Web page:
With proper investments in education and rehabilitation, I’m confident we can help create different futures for our brothers and sisters who were born on the fast track to jail through no fault of their own. It’s time to invest in building schools to shelter our children, not prisons, because knowledge and education is the only way to break this cycle. 

Lionheart’s Power Source Program’s positive impact on incarcerated youth

15/01/18 0

Update: November 2017 Article in PennCurrent (University of Pennsylvania) points to the positive impact of Power Source on 16-18 year olds incarcerated at Rikers Island, NY.

Reversing the negative psychological effects of prison through mindfulness

Just four months in prison can harm a person’s cognitive abilities and impulse control. Penn criminologists report that a combination of cognitive behavioral therapy and mindfulness training can reverse the damage.

Rikers Island
Rikers Island in New York City. The Island has 10 jails that can house as many as 15,000 inmates at once.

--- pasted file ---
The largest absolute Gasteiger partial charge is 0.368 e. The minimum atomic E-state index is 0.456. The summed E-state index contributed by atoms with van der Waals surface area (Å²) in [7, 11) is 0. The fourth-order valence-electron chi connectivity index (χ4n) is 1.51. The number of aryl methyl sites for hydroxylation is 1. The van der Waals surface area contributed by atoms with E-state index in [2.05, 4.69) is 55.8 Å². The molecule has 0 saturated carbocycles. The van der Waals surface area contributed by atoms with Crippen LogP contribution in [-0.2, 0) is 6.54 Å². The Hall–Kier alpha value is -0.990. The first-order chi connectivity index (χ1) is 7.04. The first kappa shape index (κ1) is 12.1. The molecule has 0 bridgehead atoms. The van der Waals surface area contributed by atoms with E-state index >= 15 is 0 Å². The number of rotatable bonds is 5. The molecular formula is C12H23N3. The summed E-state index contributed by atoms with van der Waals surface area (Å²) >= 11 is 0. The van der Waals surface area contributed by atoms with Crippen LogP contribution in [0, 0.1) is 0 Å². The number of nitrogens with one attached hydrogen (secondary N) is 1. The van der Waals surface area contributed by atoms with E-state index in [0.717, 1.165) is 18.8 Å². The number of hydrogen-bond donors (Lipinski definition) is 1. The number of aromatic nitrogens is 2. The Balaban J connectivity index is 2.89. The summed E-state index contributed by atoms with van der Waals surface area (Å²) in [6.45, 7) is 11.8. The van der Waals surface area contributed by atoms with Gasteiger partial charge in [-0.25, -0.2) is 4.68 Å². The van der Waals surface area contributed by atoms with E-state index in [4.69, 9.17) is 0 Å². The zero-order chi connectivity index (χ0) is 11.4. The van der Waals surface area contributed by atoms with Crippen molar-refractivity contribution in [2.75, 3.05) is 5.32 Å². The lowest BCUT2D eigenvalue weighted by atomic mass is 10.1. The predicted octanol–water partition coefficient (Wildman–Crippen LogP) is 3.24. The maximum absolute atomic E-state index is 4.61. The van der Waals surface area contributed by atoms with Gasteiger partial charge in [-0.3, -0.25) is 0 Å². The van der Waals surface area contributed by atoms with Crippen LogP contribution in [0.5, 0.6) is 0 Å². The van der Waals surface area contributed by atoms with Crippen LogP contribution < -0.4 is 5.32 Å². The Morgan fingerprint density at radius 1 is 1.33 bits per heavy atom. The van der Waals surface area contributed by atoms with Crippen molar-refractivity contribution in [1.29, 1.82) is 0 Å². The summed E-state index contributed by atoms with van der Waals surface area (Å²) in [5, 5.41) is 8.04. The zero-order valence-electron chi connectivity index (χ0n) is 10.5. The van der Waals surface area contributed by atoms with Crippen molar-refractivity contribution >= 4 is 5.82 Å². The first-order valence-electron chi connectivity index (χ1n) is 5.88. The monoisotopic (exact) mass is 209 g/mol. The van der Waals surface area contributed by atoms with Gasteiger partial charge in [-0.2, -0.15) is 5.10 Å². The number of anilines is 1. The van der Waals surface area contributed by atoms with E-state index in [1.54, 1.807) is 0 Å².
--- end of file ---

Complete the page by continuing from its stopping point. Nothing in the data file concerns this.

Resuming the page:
Just four months in prison can negatively affect a person’s cognitive abilities and impulse control, according to findings published in Criminal Justice and Behavior from Penn criminologists Adrian Raine and Rebecca Umbach. The good news is some combination of cognitive behavioral therapy (CBT) and mindfulness training can reverse the damage.

“We have known for decades that poor cognitive functioning is a risk factor for crime and delinquency,” says Raine, the Richard Perry University Professor of Criminology, Psychiatry, and Psychology. “The big thing for society here is that imprisonment is making worse a risk factor that sends people to prison to begin with.”